As for the vents themselves, total net free vent area is your objective. If it can be continuous great, but not necessary if the soffits are all connected.

Bud
 

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Discussion Starter #5
Thanks Bud. I've got one more question for now if you can assist. the ''gable'' side of the vaulted ceiling in the attic just has some loose batt insulation stapled to it but there are lots of gaps and it doesn't look like it's too effective. Are there best practices in this situation to properly insulate? I was thinking foam board or something might work well. Thanks.
 

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Typically a gable end wall will face a cold attic on the inside and mother nature on the outside. In that case no insulation to the outside is needed. Only place that needs it would be the top of the exterior wall, usually buried along with the attic floor.

If the other side of that vaulted gable is conditioned space then that wall needs very good insulation. Let me know.

Bud
 

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Looks like heated space on the other side. If 2x6 wall then fill with insulation of your choice and be neat as small gaps greatly reduce the potential insulation results. If 2x4 then covering with a layer of rigid would be better than just 3.5" of insulation.

If it were mine I would use Roxul, very dense and easy to cut and fit where needed. Then I would add a 1" layer of foil faced rigid insulation over it. Tape all seams and be sire the results are air tight.

If just fiber insulation then you still need to cover it, either drywall or at a minimum house wrap. But I prefer a rigid covering.A flexible covering can still billow in and out pumping air through the insulation.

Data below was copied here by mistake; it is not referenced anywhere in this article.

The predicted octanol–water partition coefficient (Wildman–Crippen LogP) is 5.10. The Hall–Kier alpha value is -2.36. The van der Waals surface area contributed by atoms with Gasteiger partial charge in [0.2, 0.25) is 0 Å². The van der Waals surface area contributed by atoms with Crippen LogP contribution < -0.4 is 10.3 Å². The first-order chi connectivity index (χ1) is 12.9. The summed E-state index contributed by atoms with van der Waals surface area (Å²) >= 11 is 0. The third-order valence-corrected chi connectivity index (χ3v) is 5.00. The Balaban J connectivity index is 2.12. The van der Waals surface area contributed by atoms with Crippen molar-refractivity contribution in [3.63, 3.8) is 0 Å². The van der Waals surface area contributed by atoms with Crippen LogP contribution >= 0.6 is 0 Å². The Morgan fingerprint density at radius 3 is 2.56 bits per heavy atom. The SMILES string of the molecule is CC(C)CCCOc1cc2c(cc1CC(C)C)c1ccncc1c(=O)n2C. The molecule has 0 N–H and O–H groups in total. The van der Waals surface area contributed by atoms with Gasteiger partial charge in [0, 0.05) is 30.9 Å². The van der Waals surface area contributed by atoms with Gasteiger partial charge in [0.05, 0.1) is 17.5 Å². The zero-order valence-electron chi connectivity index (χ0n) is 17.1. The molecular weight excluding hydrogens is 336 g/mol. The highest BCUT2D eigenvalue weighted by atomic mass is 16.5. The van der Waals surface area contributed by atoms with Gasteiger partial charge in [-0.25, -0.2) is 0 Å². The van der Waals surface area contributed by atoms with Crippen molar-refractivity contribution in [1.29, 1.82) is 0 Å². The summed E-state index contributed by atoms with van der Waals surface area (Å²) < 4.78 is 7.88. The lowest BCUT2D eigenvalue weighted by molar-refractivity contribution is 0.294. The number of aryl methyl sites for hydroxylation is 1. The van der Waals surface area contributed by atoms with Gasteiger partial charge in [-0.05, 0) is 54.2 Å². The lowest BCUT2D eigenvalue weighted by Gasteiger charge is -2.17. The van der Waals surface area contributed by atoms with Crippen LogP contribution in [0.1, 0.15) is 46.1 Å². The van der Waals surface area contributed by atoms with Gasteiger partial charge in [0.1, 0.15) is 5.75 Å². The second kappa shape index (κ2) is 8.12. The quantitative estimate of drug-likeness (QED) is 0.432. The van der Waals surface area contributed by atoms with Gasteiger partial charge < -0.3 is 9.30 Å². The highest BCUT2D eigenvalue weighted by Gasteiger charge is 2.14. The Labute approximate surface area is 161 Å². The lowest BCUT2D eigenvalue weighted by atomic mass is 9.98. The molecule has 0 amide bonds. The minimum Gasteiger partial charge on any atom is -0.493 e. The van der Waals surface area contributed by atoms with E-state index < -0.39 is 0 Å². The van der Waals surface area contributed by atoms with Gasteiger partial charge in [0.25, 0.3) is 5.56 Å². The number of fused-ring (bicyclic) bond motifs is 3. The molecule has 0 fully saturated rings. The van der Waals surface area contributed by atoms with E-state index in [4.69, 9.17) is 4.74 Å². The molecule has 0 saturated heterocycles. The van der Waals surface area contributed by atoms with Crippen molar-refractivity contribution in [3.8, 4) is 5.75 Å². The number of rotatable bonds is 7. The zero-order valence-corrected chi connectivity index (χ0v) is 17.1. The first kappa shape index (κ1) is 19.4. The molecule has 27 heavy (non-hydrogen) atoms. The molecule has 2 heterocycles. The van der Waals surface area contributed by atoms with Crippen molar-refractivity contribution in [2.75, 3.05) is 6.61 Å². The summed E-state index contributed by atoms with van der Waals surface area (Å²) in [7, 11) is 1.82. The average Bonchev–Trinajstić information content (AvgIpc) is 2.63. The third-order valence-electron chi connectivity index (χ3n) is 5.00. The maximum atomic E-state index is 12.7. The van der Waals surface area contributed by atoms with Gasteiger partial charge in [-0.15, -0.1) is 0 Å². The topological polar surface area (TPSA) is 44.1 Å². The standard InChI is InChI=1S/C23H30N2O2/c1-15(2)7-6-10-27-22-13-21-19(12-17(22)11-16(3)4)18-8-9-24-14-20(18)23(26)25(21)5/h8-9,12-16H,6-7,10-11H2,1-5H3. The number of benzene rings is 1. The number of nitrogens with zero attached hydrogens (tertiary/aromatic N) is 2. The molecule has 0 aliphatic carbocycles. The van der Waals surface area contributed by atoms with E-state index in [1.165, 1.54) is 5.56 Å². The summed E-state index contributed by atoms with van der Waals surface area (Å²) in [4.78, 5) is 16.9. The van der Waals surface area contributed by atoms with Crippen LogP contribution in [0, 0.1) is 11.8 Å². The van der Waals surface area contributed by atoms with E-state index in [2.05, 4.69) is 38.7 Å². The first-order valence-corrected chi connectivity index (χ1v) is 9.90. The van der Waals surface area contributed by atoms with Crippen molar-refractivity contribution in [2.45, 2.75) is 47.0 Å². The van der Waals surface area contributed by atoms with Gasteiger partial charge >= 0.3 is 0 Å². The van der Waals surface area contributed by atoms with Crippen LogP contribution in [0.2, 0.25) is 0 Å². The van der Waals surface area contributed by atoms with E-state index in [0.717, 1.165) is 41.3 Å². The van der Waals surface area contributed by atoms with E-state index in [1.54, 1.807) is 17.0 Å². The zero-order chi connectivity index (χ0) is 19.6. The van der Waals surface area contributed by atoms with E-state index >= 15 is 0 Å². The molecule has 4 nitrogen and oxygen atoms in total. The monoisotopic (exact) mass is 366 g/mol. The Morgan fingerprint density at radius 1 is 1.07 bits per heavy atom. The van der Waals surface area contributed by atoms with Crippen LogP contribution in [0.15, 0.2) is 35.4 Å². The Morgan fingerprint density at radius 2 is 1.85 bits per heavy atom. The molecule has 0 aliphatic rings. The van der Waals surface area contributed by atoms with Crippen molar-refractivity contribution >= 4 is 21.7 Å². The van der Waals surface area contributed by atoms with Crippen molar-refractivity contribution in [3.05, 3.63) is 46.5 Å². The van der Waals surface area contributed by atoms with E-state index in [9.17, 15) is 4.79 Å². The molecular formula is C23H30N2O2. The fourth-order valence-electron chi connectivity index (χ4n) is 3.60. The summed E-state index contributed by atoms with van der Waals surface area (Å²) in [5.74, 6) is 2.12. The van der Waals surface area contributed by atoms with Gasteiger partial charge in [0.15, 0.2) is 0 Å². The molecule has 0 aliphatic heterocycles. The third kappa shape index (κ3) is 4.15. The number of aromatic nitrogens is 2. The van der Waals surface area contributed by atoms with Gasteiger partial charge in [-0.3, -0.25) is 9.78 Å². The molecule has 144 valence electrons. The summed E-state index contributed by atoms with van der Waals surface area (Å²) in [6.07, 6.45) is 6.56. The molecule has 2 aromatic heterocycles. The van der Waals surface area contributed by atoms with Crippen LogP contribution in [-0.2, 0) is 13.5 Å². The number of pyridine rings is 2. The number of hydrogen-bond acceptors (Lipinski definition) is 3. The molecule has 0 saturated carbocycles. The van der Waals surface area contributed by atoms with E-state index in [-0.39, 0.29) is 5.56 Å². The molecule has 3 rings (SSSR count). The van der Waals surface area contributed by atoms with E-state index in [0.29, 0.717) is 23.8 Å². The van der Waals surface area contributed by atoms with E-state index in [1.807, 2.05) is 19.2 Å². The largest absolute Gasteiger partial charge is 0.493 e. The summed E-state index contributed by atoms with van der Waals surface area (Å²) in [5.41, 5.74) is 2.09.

Bud
 

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Discussion Starter #9
Wow, I just looked it up on the Roxul website. Seems like it might be better than the fiberglass batts I have over the vaulted ceiling, too!

It is 2x4 construction. Seems pretty easy, just fill the cavities with Roxul, then cut the foam board to fit, and tape the seams? there is a plethora of air leaks i need to fix as well so while i'm up there it seems like that would be the best.

There are tons of different types of insulation out there it seems. How does Roxul compare to others? Is it better than say, fiberglass batts?
 

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One of the failings of regular fiberglass insulation is its low density and susceptibility to air movement. Roxul is much denser and suitable for a wide variety of applications. When you cut it, leave it a bit oversized so it is a press fit when installed. I think their 14.5" cavity insulation is actually 15". Cuts easily with a long bread knife.

I'm currently installing some 1" Dow Tuff-R in my basement (orange box store) and although it doesn't have the rating of the Thermax it does have a very substantial foil covering on the primary side. A bit thinner on the other side.

Rigid foam board has the concern of needing a thermal barrier, but in an attic your local authority would have to decide what you need to meet those requirements. Thermax should and if asked I suspect my local AHJ (authority having jurisdiction) would approve the Tuff-R. If not I will glue a layer of drywall over it, some day.

I switched to Roxul when it first came out and there were no other mineral wool products. In my area it is still the only one but I believe there are now others. Fiberglass comes from a variety of mfgs and they have a high density. other than cost i can't see a reason to go back to fg.

Bud